Leading Geeks: How to Manage and Lead the People Who Deliver Technology

$12.89

Category:

Description

From Publishers Weekly

Technology has so clearly woven itself into the fabric of business culture that publishing Glen’s book on how to manage the people who produce high tech makes perfect sense. The author, founder of a consulting firm specializing in IT organizations, assumes that ‘geeks’ are not everyday people, and draws on his experience to present clear and simple techniques for employers to not just get what they need out of tech workers but to become the kind of managers who will mesh well with this new kind of employee. Glen’s insight is to treat high technology as a creative product produced by temperamental people who are a cross between artists and professionals. This view stems from the ambiguity of ‘geekwork’ and the fact that geeks usually know more about what they do than do their managers. Though Glen doesn’t advocate turning the factories over to the workers, his aim is to make managers more effective by teaching them about the people they lead, not by giving them tools to bend employees to their will. He does an excellent job of enumerating geek characteristics and the context in which geekwork takes place, providing ample material on what works with geeks and what doesn’t, such as ‘intrinsic’ or ‘extrinsic’ motivators, and valuable advice, like ‘never underestimate the power of free food.’ Though it doesn’t contain much new material, Glen’s easily readable book will prove exceptionally useful for managers who feel left behind by the pace of technology or bosses seeking to better understand their information age employees.
Copyright 2002 Reed Business Information, Inc.

Review

Technology has so clearly woven itself into the fabric of business culture that publishing Glen’s book on how to manage the people who produce high tech makes perfect sense. The author, founder of a consulting firm specializing in IT organizations, assumes that ‘geeks’ are not everyday people, and draws on his experience to present clear and simple techniques for employers to not just get what they need out of tech workers but to become the kind of managers who will mesh well with this new kind of employee. Glen’s insight is to treat high technology as a creative product produced by temperamental people who are a cross between artists and professionals. This view stems from the ambiguity of ‘geekwork’ and the fact that geeks usually know more about what they do than do their managers. Though Glen doesn’t advocate turning the factories over to the workers, his aim is to make managers more effective by teaching them about the people they lead, not by giving them tools to bend employees to their will. He does an excellent job of enumerating geek characteristics and the context in which geekwork takes place, providing ample material on what works with geeks and what doesn’t, such as ‘intrinsic’ or ‘extrinsic’ motivators, and valuable advice, like ‘never underestimate the power of free food.’ Though it doesn’t contain much new material, Glen’s easily readable book will prove exceptionally useful for managers who feel left behind by the pace of technology or bosses seeking to better understand their information age employees. (Nov.) (Publishers Weekly, October 21, 2002)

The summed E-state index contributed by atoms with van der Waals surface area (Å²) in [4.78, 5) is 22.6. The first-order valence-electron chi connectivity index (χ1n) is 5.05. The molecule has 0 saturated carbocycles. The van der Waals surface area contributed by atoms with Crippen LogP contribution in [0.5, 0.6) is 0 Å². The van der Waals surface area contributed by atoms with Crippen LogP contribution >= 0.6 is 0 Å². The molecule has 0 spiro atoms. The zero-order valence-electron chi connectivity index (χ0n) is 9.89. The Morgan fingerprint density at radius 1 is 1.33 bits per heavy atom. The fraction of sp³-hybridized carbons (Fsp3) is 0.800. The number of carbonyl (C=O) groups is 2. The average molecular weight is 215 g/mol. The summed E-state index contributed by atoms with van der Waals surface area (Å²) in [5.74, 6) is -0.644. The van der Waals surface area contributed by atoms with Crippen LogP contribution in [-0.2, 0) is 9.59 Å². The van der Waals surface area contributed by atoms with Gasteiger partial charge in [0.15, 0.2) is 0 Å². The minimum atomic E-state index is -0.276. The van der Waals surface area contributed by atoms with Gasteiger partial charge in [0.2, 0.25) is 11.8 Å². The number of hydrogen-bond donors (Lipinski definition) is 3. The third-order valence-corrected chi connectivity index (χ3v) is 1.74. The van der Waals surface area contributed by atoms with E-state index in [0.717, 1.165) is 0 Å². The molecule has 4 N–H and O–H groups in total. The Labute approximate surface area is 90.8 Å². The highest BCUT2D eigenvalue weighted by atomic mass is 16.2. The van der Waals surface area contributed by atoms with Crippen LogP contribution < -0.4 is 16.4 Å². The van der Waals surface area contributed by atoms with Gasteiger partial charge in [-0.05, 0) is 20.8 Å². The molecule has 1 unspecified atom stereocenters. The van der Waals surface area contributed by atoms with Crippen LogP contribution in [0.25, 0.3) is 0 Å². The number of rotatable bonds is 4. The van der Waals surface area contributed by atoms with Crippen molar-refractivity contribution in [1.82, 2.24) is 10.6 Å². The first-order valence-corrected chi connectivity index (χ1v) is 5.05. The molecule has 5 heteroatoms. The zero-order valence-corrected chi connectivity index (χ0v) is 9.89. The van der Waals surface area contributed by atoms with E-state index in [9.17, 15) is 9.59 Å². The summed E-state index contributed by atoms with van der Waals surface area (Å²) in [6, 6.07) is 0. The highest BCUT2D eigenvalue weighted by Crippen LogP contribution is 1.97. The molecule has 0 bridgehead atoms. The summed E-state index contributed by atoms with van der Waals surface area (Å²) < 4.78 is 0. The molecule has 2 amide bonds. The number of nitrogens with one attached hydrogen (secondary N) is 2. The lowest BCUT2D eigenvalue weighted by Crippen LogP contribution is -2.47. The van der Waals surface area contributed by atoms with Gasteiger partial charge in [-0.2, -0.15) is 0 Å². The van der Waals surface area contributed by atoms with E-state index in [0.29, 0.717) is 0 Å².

‘Winner of the 2003 Financial Times Germany and getAbstract Award for best book on business leadership’

See all Editorial Reviews

Reviews

There are no reviews yet.

Be the first to review “Leading Geeks: How to Manage and Lead the People Who Deliver Technology”